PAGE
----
The Middletown Grange Fair has been around for seventy-four years. Bryan has been going annually since he was a wee toddler. Remembering that he hadn’t been able to go in two years because of the pandemic, Bryan started his “When are we going to the Grange Fair this year?” questioning back in May. He was so eager to return and join in the fun once again.
The evening traditionally starts off with dinner. This year the chicken dinner was a little different than in the past, but quite delicious. Bryan eagerly tucked into his 1/4 roasted chicken, corn on the cob slathered with butter, creamy potato salad, homemade baked beans and a fresh roll. The icing on the cake was a chocolatey, cream-filled gob (or whoopie pie for those from eastern PA) like Grandma used to make. Not a crumb was left of the feast. The annual Tractor Parade roared around the grounds while we ate.
Deciding that going on the midway rides right away after that yummy meal was not a good idea, we toured the animal pens, climbed aboard a front end loader and looked at the display booths. There were many less displays and wares for sale than in the past. That fact was disappointing.
Time for the best part for Bryan – the rides! We dodged the the marauding bands of adolescents full of raging hormones to buy our ride tickets. The noise from the rides and booths touting games of chance was deafening. The crowds pressed in on us. I guess I am too old for all of this cacophony and confusion. I couldn’t wait to go to the quieter part of the fair. Bryan didn’t even seem to notice. The first and favorite ride of the night was the Cliff Hanger. Bryan and Dad laid face down on their still-full stomachs ready to fly into the sky. “Like Superman”, Bryan said. After gliding in a circle parallel to the ground, the mammoth arm lifted all into the air as if they were birds in flight. I told Bryan he should put his arms out in front of him like Superman, but he clung to the bar for dear life.
Next was the Ferris wheel – boring in comparison – but with great views of the fairgrounds beneath. Four revolutions and they were done. Underwhelming. Bryan went back to the Cliff Hanger for one more go ’round.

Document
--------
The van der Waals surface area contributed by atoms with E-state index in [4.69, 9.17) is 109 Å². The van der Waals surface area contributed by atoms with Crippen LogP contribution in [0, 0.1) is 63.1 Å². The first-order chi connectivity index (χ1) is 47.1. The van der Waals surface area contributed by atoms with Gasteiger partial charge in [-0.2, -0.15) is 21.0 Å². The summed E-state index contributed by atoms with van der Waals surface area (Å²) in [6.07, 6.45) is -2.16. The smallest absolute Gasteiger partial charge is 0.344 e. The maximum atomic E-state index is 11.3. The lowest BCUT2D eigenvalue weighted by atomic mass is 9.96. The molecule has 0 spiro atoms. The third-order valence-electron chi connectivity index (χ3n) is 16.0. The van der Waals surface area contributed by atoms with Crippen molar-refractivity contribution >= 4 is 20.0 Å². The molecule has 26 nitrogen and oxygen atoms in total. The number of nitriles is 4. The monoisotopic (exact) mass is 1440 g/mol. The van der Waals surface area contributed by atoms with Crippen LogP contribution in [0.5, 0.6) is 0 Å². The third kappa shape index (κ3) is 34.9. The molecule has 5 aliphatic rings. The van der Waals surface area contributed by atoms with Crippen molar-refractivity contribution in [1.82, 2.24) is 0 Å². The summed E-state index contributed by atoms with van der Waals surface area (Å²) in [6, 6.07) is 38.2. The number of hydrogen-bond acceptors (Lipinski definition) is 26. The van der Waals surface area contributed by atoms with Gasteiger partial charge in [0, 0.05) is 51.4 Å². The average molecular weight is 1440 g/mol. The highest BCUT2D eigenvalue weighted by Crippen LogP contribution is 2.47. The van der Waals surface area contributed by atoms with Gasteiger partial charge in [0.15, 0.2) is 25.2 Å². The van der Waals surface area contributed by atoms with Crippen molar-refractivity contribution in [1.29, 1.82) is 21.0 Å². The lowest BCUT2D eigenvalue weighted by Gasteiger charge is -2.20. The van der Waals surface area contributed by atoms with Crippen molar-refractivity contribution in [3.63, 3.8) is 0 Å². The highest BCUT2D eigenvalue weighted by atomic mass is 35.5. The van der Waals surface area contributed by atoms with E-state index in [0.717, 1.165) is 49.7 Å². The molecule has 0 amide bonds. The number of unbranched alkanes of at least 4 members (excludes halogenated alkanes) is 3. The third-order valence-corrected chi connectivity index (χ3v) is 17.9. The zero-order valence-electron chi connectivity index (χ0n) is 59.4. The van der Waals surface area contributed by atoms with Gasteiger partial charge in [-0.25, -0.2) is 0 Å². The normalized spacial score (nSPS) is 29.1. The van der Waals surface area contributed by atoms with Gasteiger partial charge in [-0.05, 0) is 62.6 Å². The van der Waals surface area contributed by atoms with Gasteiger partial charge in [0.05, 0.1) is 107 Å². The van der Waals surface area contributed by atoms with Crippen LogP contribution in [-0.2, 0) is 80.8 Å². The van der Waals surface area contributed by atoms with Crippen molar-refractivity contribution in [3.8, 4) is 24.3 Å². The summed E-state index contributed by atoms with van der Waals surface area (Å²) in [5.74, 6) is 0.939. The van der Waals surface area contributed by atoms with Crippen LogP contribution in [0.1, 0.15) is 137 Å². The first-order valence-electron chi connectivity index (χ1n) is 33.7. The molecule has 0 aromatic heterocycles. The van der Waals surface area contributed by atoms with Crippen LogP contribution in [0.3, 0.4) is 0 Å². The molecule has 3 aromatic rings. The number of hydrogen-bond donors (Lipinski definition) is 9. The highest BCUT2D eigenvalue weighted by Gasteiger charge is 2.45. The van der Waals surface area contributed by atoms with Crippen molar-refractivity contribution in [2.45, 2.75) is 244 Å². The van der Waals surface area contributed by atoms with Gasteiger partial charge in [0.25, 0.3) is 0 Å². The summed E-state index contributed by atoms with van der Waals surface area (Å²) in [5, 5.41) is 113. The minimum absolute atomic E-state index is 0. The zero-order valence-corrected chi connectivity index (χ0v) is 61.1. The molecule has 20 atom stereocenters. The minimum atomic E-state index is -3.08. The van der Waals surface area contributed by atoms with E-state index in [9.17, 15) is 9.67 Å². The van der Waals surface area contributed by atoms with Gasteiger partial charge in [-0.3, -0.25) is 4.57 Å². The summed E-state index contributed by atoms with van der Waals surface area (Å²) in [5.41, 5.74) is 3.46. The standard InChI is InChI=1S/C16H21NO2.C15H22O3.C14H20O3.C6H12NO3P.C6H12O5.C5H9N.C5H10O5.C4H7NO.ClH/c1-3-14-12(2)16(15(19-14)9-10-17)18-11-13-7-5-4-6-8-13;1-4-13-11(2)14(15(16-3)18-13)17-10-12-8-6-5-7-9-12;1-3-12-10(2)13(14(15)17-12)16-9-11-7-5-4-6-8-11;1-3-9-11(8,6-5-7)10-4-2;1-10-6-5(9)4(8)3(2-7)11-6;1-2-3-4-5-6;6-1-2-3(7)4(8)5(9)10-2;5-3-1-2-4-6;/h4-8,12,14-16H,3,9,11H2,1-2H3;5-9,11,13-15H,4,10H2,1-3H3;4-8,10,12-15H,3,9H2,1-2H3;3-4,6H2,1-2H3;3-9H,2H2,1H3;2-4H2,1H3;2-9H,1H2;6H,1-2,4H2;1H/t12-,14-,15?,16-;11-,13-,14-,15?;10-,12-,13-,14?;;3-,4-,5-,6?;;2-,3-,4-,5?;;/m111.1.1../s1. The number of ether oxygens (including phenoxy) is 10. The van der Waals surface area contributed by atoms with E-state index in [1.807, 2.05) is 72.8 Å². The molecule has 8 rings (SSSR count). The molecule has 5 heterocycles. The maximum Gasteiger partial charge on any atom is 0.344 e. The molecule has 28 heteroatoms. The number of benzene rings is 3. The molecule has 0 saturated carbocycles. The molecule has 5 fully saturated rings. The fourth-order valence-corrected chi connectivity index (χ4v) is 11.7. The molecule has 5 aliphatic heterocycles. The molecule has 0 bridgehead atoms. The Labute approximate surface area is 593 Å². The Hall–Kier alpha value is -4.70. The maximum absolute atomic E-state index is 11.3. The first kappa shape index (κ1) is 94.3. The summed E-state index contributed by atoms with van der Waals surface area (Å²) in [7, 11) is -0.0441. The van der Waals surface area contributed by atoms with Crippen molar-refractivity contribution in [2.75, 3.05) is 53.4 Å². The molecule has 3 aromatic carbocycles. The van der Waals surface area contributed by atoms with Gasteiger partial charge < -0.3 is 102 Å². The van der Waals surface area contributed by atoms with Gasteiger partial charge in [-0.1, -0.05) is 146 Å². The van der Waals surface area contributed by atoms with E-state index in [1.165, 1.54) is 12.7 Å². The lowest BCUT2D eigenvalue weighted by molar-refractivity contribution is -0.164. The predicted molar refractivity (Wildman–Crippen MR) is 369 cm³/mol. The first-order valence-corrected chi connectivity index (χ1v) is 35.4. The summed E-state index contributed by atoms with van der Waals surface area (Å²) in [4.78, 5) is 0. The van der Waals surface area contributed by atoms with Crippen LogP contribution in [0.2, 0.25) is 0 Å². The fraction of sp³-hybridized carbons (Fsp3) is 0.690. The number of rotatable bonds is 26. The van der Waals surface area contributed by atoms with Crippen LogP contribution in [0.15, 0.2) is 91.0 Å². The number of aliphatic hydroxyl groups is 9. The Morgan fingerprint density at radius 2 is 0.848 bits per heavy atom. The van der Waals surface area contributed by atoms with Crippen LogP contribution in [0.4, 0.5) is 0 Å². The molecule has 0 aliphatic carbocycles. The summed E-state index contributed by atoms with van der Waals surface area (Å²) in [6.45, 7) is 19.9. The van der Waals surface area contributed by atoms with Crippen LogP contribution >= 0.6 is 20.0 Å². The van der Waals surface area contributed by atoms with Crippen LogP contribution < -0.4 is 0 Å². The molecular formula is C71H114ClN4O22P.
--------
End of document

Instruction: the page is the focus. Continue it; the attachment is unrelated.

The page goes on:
Then, since the nice man at the Ferris wheel declined to take his tickets, Bryan was able to do one more thing. He joined the smaller children with their parents to tackle the obstacle course called the Fire Academy. I’m betting it made him feel like a real firefighter. Seeing the smaller children buzz pass Bryan with skillful agility was a little sad to me, but not Bry. He pressed on, oblivious to the little ones, climbing the ropes, swaying on the wooden bridge and sliding down the final tube slide with arms crossed over his chest. He was so proud of himself when he landed on the soft mats at the end of the slide.
We toured the buildings full of handmade quilts, homemade baked goods, and homegrown vegetables and fruits on display. Bryan made a small shelter to protect the bees when it is raining, helped by a kindly beekeeper. He said he will put it on his deck railing.
But the evening would not be complete until the final act of getting some freshly made kettle corn. You’d think that with all of that food in his tummy, there would be no more room for anything else. With the aroma and the still-warm kernels beckoning from the plastic bag, he was not to be denied! Munching away, we headed home.
And so ends another Grange Fair – in the books. We had a great time – just the three of us – with the hope that the fun will continue next year with no more Covid interruptions.
The Grange Fair hearkens back to a simpler time when Bucks County was largely an agrarian community full of bucolic fields full of corn and grain with cows grazing and farms dotting the landscape. Much of that has changed with the coming of large housing developments and shopping centers, our population burgeoning at the seams. Even so, the fair continues onward to it’s 75th year, reminding us of our roots, and bringing Bucks Countians together in a unique way. We were glad to be among them.